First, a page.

I spent the hours before the show writing and memorizing what I was going to say during the opening sequence. Bruce and I got to the venue early and quickly did my makeup (apparently that’s a necessity for TV? Something about oil, sweat and skin being one uniform color, I think). There were a couple fighters he still had to interview, so we wandered around backstage. Matt Serra was there, fresh off his Ultimate Fighter Season Four win and deservedly all smiles. A battered and bruised Pete “Drago” Sell was there, too, as was the always-reserved Luke Cummo. Jay Coleman grinned when I told him I was hyping his bout as a potential fight-of-the-night in the opening. Marc Stevens laughed when I realized I’d gotten some of his background wrong (okay, so he didn’t win the gold medal in wrestling at the Empire State Games. He did medal, though.).

Things began moving quickly. So quickly that I didn’t really have time to be crippled by fear. We practiced the opening sequence once and I didn’t slip up, and we were already doing it again – for real – before I could marvel on how I’d adhered to my lines. Meanwhile, Bruce was spot on with everything. The voice-over for the opening shot (cue external of venue; "We’re here at the Tropicana Casino & Resort for Ring of Combat…"). The explanation of the rules, the tournament setup, the names of the announcer and referees and athletic commission members – if we were in a gym, I’d be bobbing and weaving, trying to avoid getting knocked out, while he would be throwing bolos and dropping sparring partners left and right. The man, as expected, was amazing.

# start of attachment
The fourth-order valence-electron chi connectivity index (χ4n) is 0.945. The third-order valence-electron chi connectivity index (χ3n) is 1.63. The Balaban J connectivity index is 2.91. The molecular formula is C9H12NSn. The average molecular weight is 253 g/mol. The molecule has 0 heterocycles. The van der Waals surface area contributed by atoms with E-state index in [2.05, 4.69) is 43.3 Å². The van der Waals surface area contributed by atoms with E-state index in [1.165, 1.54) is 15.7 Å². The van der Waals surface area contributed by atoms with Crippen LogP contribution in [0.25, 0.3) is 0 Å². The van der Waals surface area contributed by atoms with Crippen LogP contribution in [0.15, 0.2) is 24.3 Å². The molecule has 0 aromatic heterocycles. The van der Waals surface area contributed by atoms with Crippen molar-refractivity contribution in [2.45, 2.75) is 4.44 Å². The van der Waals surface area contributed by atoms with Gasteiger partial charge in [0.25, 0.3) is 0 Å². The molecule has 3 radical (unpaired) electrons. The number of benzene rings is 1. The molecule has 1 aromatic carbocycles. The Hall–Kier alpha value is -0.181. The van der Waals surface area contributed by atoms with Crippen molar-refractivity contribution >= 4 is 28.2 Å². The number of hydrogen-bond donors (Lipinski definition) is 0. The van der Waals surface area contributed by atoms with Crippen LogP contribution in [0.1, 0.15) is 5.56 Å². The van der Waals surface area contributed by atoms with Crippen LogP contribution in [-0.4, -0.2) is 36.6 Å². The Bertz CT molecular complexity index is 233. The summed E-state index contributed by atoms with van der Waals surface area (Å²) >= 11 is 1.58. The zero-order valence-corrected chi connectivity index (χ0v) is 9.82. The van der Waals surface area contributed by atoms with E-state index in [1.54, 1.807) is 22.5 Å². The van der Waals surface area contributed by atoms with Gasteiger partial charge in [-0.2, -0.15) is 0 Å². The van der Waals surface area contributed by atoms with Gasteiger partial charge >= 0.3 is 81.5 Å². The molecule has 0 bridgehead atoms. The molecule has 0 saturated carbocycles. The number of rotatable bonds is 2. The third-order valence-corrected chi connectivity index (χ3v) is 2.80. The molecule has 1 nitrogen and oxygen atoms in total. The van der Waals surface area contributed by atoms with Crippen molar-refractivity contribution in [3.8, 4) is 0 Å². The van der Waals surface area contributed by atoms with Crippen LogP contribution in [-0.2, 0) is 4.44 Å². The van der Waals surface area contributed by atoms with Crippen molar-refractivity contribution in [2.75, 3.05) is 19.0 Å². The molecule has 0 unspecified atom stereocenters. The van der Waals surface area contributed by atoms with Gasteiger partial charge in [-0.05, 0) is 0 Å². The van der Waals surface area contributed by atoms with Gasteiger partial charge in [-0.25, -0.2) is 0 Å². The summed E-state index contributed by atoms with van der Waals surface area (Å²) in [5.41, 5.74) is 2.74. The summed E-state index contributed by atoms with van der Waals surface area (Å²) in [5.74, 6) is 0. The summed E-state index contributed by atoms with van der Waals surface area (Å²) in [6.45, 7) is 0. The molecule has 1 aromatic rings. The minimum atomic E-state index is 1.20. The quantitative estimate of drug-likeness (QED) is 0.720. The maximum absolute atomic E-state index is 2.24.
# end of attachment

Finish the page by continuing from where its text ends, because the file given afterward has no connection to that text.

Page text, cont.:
I’d been advised by Thad Campbell, who was tasked with doing all the on-camera fighter interviews, to try my best to predict the next move. Not just point out, “Oh, they’re trading punches,” but more of, “He’s bringing his legs up – expect a triangle choke attempt from the bottom.” Bruce advised me to fill in all the blanks when it came to the nuances of the MMA, as it had been a while since his last UFC gig (UFC 15, actually). My wife, who’s sat with me on the couch while I’ve waxed poetic about whatever bout is currently on SpikeTV, said to just be myself. I’d like to think I listened to them all. And maybe I did.

But I haven’t seen the tape of the show yet, so I only have those things that stuck with me in my mind. When Team Quest representative Ian Loveland was in his corner, I extolled the virtues of his cornerman, Art Santore, who’s an accomplished fighter himself. Sorry, Robert Follis, if I’d have known that was really you in there… Oh, and Bruce, sorry about all those times you gestured for me to talk and I had nothing for you but a shrug and a wordless mouth agape. And to the producer who told me to “vamp” while an unaired ring card girl contest happened off-screen, I sincerely hope whatever I said made sense. Without question, though, I said what I believe – if a fighter had heart, skills, or both, then no, I wasn’t kissing anyone’s ass by pointing that out.

The handshakes afterwards. The sighs of relief. The come-down from over twenty hours of pure adrenaline and utter fear. And the kudos, from Bruce Beck and others. I’d never done anything more frightening in my life, but when all was said and done, it was worth it. For all the color commentating he does, Joe Rogan has my utmost respect.

Now watch it on pay-per-view and tell me what you think.